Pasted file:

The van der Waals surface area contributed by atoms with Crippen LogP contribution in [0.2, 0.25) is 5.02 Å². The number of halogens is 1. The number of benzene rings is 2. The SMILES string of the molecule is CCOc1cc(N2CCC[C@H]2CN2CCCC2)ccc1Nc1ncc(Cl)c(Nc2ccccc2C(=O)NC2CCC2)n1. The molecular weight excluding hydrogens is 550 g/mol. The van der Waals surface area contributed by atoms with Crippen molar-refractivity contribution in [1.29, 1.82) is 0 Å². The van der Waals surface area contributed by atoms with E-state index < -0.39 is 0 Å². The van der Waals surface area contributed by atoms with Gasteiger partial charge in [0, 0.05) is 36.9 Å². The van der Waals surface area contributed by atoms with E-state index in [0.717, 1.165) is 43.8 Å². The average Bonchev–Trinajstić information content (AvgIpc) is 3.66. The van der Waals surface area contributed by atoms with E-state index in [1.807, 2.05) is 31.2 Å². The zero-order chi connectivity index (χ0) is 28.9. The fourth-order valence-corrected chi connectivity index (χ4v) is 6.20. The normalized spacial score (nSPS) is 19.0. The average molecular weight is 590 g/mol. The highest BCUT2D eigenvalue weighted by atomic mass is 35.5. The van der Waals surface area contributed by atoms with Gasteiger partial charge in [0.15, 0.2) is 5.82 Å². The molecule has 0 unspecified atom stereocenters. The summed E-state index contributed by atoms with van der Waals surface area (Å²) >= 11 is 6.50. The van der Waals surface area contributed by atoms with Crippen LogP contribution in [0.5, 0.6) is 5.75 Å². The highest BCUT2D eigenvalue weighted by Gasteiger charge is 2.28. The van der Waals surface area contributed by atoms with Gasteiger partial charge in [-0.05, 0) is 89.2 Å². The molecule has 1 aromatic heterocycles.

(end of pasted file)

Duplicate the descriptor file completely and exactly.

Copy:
The van der Waals surface area contributed by atoms with Crippen LogP contribution in [0.2, 0.25) is 5.02 Å². The number of halogens is 1. The number of benzene rings is 2. The SMILES string of the molecule is CCOc1cc(N2CCC[C@H]2CN2CCCC2)ccc1Nc1ncc(Cl)c(Nc2ccccc2C(=O)NC2CCC2)n1. The molecular weight excluding hydrogens is 550 g/mol. The van der Waals surface area contributed by atoms with Crippen molar-refractivity contribution in [1.29, 1.82) is 0 Å². The van der Waals surface area contributed by atoms with E-state index < -0.39 is 0 Å². The van der Waals surface area contributed by atoms with Gasteiger partial charge in [0, 0.05) is 36.9 Å². The van der Waals surface area contributed by atoms with E-state index in [0.717, 1.165) is 43.8 Å². The average Bonchev–Trinajstić information content (AvgIpc) is 3.66. The van der Waals surface area contributed by atoms with E-state index in [1.807, 2.05) is 31.2 Å². The zero-order chi connectivity index (χ0) is 28.9. The fourth-order valence-corrected chi connectivity index (χ4v) is 6.20. The normalized spacial score (nSPS) is 19.0. The average molecular weight is 590 g/mol. The highest BCUT2D eigenvalue weighted by atomic mass is 35.5. The van der Waals surface area contributed by atoms with Gasteiger partial charge in [0.15, 0.2) is 5.82 Å². The molecule has 0 unspecified atom stereocenters. The summed E-state index contributed by atoms with van der Waals surface area (Å²) >= 11 is 6.50. The van der Waals surface area contributed by atoms with Crippen LogP contribution in [0.5, 0.6) is 5.75 Å². The highest BCUT2D eigenvalue weighted by Gasteiger charge is 2.28. The van der Waals surface area contributed by atoms with Gasteiger partial charge in [-0.05, 0) is 89.2 Å². The molecule has 1 aromatic heterocycles.